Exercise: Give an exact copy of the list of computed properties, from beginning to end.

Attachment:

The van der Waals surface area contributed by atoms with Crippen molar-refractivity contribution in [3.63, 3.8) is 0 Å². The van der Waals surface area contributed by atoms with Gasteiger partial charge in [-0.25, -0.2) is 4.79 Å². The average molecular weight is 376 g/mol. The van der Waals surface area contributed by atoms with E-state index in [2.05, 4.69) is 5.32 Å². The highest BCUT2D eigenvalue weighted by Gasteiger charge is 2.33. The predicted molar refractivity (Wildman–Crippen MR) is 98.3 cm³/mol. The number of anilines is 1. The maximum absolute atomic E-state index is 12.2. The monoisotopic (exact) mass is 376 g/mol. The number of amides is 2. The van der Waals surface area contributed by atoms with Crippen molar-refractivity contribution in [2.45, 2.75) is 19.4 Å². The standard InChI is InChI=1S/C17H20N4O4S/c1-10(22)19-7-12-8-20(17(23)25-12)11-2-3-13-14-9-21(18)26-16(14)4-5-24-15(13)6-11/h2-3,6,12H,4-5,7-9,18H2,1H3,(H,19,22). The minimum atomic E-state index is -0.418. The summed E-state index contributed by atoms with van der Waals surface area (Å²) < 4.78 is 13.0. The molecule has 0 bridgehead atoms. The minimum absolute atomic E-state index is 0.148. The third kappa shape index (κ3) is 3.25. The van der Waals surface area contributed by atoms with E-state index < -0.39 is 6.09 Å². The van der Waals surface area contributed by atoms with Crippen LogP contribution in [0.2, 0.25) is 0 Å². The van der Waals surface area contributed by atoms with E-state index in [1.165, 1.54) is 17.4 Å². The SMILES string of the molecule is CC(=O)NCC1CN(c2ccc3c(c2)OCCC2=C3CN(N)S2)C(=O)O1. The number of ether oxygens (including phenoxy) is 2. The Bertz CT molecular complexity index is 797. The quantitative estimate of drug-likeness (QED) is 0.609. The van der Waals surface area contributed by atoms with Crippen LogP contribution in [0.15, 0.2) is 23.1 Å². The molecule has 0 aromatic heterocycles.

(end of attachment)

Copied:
The van der Waals surface area contributed by atoms with Crippen molar-refractivity contribution in [3.63, 3.8) is 0 Å². The van der Waals surface area contributed by atoms with Gasteiger partial charge in [-0.25, -0.2) is 4.79 Å². The average molecular weight is 376 g/mol. The van der Waals surface area contributed by atoms with E-state index in [2.05, 4.69) is 5.32 Å². The highest BCUT2D eigenvalue weighted by Gasteiger charge is 2.33. The predicted molar refractivity (Wildman–Crippen MR) is 98.3 cm³/mol. The number of anilines is 1. The maximum absolute atomic E-state index is 12.2. The monoisotopic (exact) mass is 376 g/mol. The number of amides is 2. The van der Waals surface area contributed by atoms with Crippen molar-refractivity contribution in [2.45, 2.75) is 19.4 Å². The standard InChI is InChI=1S/C17H20N4O4S/c1-10(22)19-7-12-8-20(17(23)25-12)11-2-3-13-14-9-21(18)26-16(14)4-5-24-15(13)6-11/h2-3,6,12H,4-5,7-9,18H2,1H3,(H,19,22). The minimum atomic E-state index is -0.418. The summed E-state index contributed by atoms with van der Waals surface area (Å²) < 4.78 is 13.0. The molecule has 0 bridgehead atoms. The minimum absolute atomic E-state index is 0.148. The third kappa shape index (κ3) is 3.25. The van der Waals surface area contributed by atoms with E-state index < -0.39 is 6.09 Å². The van der Waals surface area contributed by atoms with Crippen LogP contribution in [0.2, 0.25) is 0 Å². The van der Waals surface area contributed by atoms with E-state index in [1.165, 1.54) is 17.4 Å². The SMILES string of the molecule is CC(=O)NCC1CN(c2ccc3c(c2)OCCC2=C3CN(N)S2)C(=O)O1. The number of ether oxygens (including phenoxy) is 2. The Bertz CT molecular complexity index is 797. The quantitative estimate of drug-likeness (QED) is 0.609. The van der Waals surface area contributed by atoms with Crippen LogP contribution in [0.15, 0.2) is 23.1 Å². The molecule has 0 aromatic heterocycles.